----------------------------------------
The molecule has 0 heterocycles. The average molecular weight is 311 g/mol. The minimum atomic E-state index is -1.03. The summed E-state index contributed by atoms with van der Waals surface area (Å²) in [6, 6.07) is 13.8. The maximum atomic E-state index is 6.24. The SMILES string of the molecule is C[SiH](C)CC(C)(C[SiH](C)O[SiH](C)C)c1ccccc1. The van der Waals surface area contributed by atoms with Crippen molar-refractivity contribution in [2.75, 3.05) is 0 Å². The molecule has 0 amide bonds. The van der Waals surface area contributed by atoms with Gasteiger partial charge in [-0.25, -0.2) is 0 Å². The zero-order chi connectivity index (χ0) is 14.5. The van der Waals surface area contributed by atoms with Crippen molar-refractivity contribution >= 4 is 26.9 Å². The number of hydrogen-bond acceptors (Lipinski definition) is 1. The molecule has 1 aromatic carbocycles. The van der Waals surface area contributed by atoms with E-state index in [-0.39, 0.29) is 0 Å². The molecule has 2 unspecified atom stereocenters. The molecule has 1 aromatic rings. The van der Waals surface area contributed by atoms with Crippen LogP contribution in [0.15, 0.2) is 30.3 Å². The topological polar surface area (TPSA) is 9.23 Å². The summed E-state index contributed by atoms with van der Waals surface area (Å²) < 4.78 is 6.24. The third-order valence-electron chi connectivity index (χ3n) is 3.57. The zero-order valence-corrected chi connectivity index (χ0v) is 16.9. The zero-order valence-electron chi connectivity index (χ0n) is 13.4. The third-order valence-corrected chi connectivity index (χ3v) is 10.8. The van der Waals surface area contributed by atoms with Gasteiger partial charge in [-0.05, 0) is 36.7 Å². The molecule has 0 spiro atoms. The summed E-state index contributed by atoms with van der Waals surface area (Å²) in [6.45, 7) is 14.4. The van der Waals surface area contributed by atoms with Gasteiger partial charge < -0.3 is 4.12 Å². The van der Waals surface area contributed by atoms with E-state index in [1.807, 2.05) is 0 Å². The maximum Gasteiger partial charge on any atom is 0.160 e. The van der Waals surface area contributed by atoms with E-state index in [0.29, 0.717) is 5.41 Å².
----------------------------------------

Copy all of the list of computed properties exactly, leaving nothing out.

The molecule has 0 heterocycles. The average molecular weight is 311 g/mol. The minimum atomic E-state index is -1.03. The summed E-state index contributed by atoms with van der Waals surface area (Å²) in [6, 6.07) is 13.8. The maximum atomic E-state index is 6.24. The SMILES string of the molecule is C[SiH](C)CC(C)(C[SiH](C)O[SiH](C)C)c1ccccc1. The van der Waals surface area contributed by atoms with Crippen molar-refractivity contribution in [2.75, 3.05) is 0 Å². The molecule has 0 amide bonds. The van der Waals surface area contributed by atoms with Gasteiger partial charge in [-0.25, -0.2) is 0 Å². The zero-order chi connectivity index (χ0) is 14.5. The van der Waals surface area contributed by atoms with Crippen molar-refractivity contribution >= 4 is 26.9 Å². The number of hydrogen-bond acceptors (Lipinski definition) is 1. The molecule has 1 aromatic carbocycles. The van der Waals surface area contributed by atoms with E-state index in [-0.39, 0.29) is 0 Å². The molecule has 2 unspecified atom stereocenters. The molecule has 1 aromatic rings. The van der Waals surface area contributed by atoms with Crippen LogP contribution in [0.15, 0.2) is 30.3 Å². The topological polar surface area (TPSA) is 9.23 Å². The summed E-state index contributed by atoms with van der Waals surface area (Å²) < 4.78 is 6.24. The third-order valence-electron chi connectivity index (χ3n) is 3.57. The zero-order valence-corrected chi connectivity index (χ0v) is 16.9. The zero-order valence-electron chi connectivity index (χ0n) is 13.4. The third-order valence-corrected chi connectivity index (χ3v) is 10.8. The van der Waals surface area contributed by atoms with Gasteiger partial charge in [-0.05, 0) is 36.7 Å². The molecule has 0 spiro atoms. The summed E-state index contributed by atoms with van der Waals surface area (Å²) in [6.45, 7) is 14.4. The van der Waals surface area contributed by atoms with Gasteiger partial charge < -0.3 is 4.12 Å². The van der Waals surface area contributed by atoms with E-state index in [1.807, 2.05) is 0 Å². The maximum Gasteiger partial charge on any atom is 0.160 e. The van der Waals surface area contributed by atoms with E-state index in [0.29, 0.717) is 5.41 Å².